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Cabinet Likely To Ease FDI Norms In Single-Brand Retail, Insurance Sector

    29 August , 2019         Fdiindia

Cabinet Likely To Ease FDI Norms In Single-Brand Retail, Insurance Sector

The government of India may take steps to further relax foreign direct investment norms, with the Cabinet expected today to sanction its approval to relax oversea investment norms and policies in single-brand retail and insurance sector.

Finance Minister Nirmala Sitharamman had made it clear in her maiden budget that the government was planning to further relax FDI norms across several sectors.

Earlier, Piyush Goyal, the Commerce and Industry Minister has said that the government was finding ways to permit foreign investors to invest in the single-brand retail sector in order to meet their 30 per cent mandatory local sourcing requirement via other ways. As of now, 100 per cent foreign direct investment is allowed in the sector under the automatic route for approval.

However, according to the current rules, the products should be sold under the same brand internationally. What that means is that products should be sold in one or more countries other than India under the same brand name.

Apart from formulating easier norms, the Department for Promotion of Industry and Internal Trade (DPIIT) may now also count the local sourcing in phases.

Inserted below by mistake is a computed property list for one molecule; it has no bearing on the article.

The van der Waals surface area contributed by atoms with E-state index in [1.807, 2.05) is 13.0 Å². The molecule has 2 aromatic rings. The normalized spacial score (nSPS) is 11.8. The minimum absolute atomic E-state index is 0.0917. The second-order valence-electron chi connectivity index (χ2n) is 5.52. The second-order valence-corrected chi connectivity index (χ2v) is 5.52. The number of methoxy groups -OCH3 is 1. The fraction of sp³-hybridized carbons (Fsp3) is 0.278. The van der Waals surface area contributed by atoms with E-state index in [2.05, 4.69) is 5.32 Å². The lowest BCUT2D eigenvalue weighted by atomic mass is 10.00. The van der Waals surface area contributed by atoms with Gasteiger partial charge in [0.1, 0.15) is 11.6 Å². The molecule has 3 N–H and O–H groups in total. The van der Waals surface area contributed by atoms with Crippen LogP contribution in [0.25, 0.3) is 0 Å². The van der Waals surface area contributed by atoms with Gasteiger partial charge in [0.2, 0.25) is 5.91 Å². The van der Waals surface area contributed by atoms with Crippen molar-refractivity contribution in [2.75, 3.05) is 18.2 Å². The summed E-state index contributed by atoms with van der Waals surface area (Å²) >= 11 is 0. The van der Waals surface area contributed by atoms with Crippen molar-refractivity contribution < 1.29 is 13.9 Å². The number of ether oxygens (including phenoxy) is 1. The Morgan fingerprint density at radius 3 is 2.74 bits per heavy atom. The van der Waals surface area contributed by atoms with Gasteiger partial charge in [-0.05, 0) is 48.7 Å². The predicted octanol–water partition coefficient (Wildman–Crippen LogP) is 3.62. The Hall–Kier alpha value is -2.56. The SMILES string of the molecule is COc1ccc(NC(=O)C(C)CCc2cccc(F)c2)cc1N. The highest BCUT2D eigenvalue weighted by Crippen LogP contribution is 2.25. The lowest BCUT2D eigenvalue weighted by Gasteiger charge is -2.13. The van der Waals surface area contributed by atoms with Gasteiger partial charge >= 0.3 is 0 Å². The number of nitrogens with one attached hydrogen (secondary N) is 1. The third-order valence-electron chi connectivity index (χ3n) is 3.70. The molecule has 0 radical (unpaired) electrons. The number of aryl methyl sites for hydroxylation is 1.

In this year’s budget, the Finance Minister also hinted in foreign direct investment reforms taking place in several sector including aviation, animation, digital media, gaming, and information utilities.

As per sources, the insurance sector could be opened up to 74 per cent for overseas investment under the automatic route for approval in order to bring parity with the banking sector. However, officials say that the current 49 per cent foreign investment limit through the approval route is lilely to be maintained.

It is said that for insurance intermediaries like brokers, insurance repositories, and third-party administrators, 100 per cent FDI may be allowed.

For the first time in six years, foreign direct investment equity inflow dipped 1 per cent and came down to 44.4 billion dollars from 44.8 billion in the previous fiscal year.